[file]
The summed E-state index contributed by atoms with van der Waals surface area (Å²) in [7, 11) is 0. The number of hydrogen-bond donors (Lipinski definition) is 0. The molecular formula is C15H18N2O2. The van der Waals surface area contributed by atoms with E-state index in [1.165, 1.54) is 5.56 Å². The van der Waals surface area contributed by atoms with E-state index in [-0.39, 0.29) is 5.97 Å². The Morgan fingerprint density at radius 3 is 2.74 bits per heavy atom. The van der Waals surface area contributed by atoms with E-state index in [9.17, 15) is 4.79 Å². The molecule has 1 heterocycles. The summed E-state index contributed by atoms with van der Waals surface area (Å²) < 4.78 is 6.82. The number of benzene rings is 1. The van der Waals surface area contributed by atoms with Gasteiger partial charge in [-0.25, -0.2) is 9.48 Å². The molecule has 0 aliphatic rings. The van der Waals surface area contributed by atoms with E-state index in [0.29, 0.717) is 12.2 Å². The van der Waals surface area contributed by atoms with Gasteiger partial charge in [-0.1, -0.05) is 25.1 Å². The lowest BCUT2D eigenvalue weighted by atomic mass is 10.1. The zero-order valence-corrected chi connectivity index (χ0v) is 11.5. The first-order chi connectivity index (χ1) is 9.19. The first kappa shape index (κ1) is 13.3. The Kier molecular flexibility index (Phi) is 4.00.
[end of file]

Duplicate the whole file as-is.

The summed E-state index contributed by atoms with van der Waals surface area (Å²) in [7, 11) is 0. The number of hydrogen-bond donors (Lipinski definition) is 0. The molecular formula is C15H18N2O2. The van der Waals surface area contributed by atoms with E-state index in [1.165, 1.54) is 5.56 Å². The van der Waals surface area contributed by atoms with E-state index in [-0.39, 0.29) is 5.97 Å². The Morgan fingerprint density at radius 3 is 2.74 bits per heavy atom. The van der Waals surface area contributed by atoms with E-state index in [9.17, 15) is 4.79 Å². The molecule has 1 heterocycles. The summed E-state index contributed by atoms with van der Waals surface area (Å²) < 4.78 is 6.82. The number of benzene rings is 1. The van der Waals surface area contributed by atoms with Gasteiger partial charge in [-0.25, -0.2) is 9.48 Å². The molecule has 0 aliphatic rings. The van der Waals surface area contributed by atoms with E-state index in [0.29, 0.717) is 12.2 Å². The van der Waals surface area contributed by atoms with Gasteiger partial charge in [-0.1, -0.05) is 25.1 Å². The lowest BCUT2D eigenvalue weighted by atomic mass is 10.1. The zero-order valence-corrected chi connectivity index (χ0v) is 11.5. The first-order chi connectivity index (χ1) is 9.19. The first kappa shape index (κ1) is 13.3. The Kier molecular flexibility index (Phi) is 4.00.